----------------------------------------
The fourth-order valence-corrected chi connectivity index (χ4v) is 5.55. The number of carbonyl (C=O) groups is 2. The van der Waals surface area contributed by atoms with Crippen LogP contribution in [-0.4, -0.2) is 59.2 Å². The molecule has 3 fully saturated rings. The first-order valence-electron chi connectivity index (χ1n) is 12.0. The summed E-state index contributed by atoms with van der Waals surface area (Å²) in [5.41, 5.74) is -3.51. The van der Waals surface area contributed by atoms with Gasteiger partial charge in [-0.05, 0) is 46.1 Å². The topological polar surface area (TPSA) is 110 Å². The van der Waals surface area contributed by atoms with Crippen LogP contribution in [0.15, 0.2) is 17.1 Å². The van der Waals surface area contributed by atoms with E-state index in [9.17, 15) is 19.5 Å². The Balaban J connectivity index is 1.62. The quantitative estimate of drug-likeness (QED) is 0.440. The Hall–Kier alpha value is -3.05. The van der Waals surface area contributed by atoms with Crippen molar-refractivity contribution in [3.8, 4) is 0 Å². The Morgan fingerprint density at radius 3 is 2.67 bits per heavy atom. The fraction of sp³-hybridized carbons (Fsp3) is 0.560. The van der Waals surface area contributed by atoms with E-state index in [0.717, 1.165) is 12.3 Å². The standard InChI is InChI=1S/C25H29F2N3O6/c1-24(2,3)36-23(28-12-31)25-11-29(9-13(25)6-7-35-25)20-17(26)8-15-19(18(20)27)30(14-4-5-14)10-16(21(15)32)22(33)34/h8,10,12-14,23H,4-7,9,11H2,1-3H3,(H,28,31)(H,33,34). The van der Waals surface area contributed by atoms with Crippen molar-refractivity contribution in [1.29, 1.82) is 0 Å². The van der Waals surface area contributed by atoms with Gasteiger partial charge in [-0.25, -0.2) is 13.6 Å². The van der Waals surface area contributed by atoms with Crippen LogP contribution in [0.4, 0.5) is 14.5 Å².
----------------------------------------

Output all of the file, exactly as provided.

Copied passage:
The fourth-order valence-corrected chi connectivity index (χ4v) is 5.55. The number of carbonyl (C=O) groups is 2. The van der Waals surface area contributed by atoms with Crippen LogP contribution in [-0.4, -0.2) is 59.2 Å². The molecule has 3 fully saturated rings. The first-order valence-electron chi connectivity index (χ1n) is 12.0. The summed E-state index contributed by atoms with van der Waals surface area (Å²) in [5.41, 5.74) is -3.51. The van der Waals surface area contributed by atoms with Gasteiger partial charge in [-0.05, 0) is 46.1 Å². The topological polar surface area (TPSA) is 110 Å². The van der Waals surface area contributed by atoms with Crippen LogP contribution in [0.15, 0.2) is 17.1 Å². The van der Waals surface area contributed by atoms with E-state index in [9.17, 15) is 19.5 Å². The Balaban J connectivity index is 1.62. The quantitative estimate of drug-likeness (QED) is 0.440. The Hall–Kier alpha value is -3.05. The van der Waals surface area contributed by atoms with Crippen molar-refractivity contribution in [3.8, 4) is 0 Å². The Morgan fingerprint density at radius 3 is 2.67 bits per heavy atom. The fraction of sp³-hybridized carbons (Fsp3) is 0.560. The van der Waals surface area contributed by atoms with E-state index in [0.717, 1.165) is 12.3 Å². The standard InChI is InChI=1S/C25H29F2N3O6/c1-24(2,3)36-23(28-12-31)25-11-29(9-13(25)6-7-35-25)20-17(26)8-15-19(18(20)27)30(14-4-5-14)10-16(21(15)32)22(33)34/h8,10,12-14,23H,4-7,9,11H2,1-3H3,(H,28,31)(H,33,34). The van der Waals surface area contributed by atoms with Crippen molar-refractivity contribution in [1.29, 1.82) is 0 Å². The van der Waals surface area contributed by atoms with Gasteiger partial charge in [-0.25, -0.2) is 13.6 Å². The van der Waals surface area contributed by atoms with Crippen LogP contribution in [0.4, 0.5) is 14.5 Å².